W4MP recently met Ellen Wright who is currently coming to the end of her year on the Speaker’s Parliamentary Placement Scheme (SPPS). She’s about to move back into the ‘real world’ but, before she does, she agreed to tell us about her experience. Here it is below.
We get a certain amount of flack at W4MP about taking some unpaid internships on our Jobs page so it’s good to be singing the praises of a scheme which provides paid internships for exactly those people who would otherwise not have the opportunity or not be able to afford to work in Parliament.
Ellen also said some nice things about W4MP which we can’t resist adding, too; it’s at the end of her piece below.
For those interested, applications for the 2013/2014 SPPS cohort closed on 22nd April 2013. No date has been set for the 2014/15 applications yet, but we understand that they are most likely to open again early spring 2014. You can, though, read more about the scheme:
By Ellen Wright, 2012/2013 SPPS Cohort
The Speaker’s Parliamentary Placement Scheme, set up by the Speaker and the Rt. Hon Hazel Blears MP along with Jo Swinson MP and Eric Ollerenshaw MP, is approaching the end of its second year. The Scheme offers a nine-month paid internship working with an MP in Parliament. Administered by the Social Mobility Foundation and funded through sponsorship from the private sector, it enables talented people, who would not otherwise have the opportunity, to get a foot in the door of the world of politics. I was one of nine successful candidates selected from a field of over 500 to participate in this year’s Scheme.
Previously I worked at a start-up streetwear clothing label – our brand was positive and all about making people feel not only proud about where they had come from, but positive about where they could get to. As part of this I did a lot of community engagement work – trying to affect a positive change and build confidence in young people. This was what really sparked a deeper interest in politics and ultimately was what led me to apply to the Scheme.
I was keen to gain further experience in the world of politics, but found it difficult to get a break – I didn’t know anyone who worked in Parliament and definitely couldn’t afford to do an unpaid internship. I saw the Scheme advertised on the Jobcentre plus website – and it was the opportunity for which I had been waiting – I didn’t hesitate in going for it.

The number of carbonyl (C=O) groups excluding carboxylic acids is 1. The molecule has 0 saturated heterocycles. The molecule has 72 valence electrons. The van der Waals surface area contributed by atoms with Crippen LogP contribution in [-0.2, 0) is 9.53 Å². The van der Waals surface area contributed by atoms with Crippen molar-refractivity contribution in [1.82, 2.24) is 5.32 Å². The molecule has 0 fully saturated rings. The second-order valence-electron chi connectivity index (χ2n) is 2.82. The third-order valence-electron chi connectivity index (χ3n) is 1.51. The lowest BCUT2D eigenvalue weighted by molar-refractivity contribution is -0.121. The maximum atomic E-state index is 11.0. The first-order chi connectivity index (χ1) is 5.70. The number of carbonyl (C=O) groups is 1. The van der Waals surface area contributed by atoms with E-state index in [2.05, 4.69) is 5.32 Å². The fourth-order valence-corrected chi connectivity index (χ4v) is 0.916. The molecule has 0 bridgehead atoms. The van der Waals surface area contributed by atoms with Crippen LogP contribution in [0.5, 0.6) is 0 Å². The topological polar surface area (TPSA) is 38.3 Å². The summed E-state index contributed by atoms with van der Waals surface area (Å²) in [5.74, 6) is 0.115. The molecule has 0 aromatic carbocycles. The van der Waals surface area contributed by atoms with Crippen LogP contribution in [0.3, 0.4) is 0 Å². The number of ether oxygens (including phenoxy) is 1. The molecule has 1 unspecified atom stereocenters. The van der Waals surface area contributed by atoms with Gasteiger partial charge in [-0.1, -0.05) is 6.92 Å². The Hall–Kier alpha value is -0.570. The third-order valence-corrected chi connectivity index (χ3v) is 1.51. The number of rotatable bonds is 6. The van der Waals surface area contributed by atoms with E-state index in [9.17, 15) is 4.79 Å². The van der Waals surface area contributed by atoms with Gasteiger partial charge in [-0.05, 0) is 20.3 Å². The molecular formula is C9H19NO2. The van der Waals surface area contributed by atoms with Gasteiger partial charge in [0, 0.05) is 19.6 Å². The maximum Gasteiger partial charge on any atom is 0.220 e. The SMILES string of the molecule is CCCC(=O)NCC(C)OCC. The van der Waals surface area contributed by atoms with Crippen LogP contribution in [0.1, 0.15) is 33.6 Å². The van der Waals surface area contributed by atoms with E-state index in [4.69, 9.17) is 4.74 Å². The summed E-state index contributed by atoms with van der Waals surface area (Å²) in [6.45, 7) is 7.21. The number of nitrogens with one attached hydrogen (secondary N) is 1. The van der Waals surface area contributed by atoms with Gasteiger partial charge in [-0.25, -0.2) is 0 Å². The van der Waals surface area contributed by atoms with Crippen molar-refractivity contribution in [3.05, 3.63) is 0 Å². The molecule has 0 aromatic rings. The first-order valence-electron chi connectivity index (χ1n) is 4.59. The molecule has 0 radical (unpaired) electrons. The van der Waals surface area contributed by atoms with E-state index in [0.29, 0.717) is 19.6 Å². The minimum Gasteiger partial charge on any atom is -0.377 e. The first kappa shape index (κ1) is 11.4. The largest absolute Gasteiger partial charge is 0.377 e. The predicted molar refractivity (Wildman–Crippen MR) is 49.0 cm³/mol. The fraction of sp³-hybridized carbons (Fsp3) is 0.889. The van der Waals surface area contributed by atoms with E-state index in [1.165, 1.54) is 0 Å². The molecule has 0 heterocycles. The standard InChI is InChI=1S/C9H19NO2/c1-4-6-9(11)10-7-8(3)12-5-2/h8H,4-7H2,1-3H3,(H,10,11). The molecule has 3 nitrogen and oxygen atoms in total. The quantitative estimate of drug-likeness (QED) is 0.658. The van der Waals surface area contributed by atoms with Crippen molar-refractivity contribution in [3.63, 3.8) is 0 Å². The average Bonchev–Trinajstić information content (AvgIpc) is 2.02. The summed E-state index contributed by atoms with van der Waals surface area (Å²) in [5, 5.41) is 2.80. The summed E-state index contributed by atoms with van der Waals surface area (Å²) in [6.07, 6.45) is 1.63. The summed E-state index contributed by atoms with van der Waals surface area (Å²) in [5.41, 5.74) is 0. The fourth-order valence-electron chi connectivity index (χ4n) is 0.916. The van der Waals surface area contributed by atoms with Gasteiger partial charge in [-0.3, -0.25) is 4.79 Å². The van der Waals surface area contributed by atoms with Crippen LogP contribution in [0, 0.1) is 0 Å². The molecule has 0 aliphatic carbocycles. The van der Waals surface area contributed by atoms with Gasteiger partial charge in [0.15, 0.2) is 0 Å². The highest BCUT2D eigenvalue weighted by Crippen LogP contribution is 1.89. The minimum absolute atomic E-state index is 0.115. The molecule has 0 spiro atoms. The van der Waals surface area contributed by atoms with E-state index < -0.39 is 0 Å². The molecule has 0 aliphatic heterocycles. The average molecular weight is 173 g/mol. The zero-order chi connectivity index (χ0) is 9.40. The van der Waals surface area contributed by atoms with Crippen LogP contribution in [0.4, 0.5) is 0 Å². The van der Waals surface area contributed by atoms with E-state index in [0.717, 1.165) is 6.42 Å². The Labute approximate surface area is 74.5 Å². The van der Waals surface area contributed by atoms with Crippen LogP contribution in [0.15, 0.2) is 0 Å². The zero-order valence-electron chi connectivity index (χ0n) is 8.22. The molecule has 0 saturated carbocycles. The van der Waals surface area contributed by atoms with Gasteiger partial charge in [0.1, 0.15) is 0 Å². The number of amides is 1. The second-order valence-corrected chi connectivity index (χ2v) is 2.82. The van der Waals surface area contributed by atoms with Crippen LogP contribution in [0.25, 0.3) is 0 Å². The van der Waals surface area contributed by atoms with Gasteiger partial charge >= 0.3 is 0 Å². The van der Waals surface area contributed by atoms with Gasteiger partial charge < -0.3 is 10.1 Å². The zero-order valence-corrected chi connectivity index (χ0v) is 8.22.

Initially, I felt that someone like me wouldn’t fit in at Parliament. I viewed it as a world of privilege, and thought people would assume I would be a hindrance rather than a help. However, with drive and commitment there is scope to achieve a lot in Parliament regardless of your background. People were welcoming and for the most part do respect hard work and aspiration. I have already secured a fantastic new role in a private sector organisation with global brand recognition and could not have done this without the experience gained on my placement.
I would encourage MPs to think seriously about whether to offer long-term unpaid internships – unpaid placements will limit your field of candidates and as Alan Milburn’s 2012 report on fair access to professional careers found ‘clearly disadvantage those from less affluent backgrounds who cannot afford to work for free for any length of time – they are a barrier to fair access and indeed, to better social mobility.’ Parliament should reflect society as a whole – opening up opportunities to all is vital in ensuring that people from all backgrounds have fair access to a career in politics.
My advice to others that want to work in Parliament would be to be confident, if you don’t know how to do something, don’t shy away from it, ask a lot of questions, seek advice and give it a go. If you want something enough, go for it – do not let anything hold you back.
….and here’s what Ellen said about W4MP:
“W4MP is an incredibly useful resource and I found it invaluable when applying for my placement. For those of us who do not already have friends or relatives working at Parliament, it helps to level the playing field somewhat – so thank you.”
Thanks Ellen and Good Luck in your new job!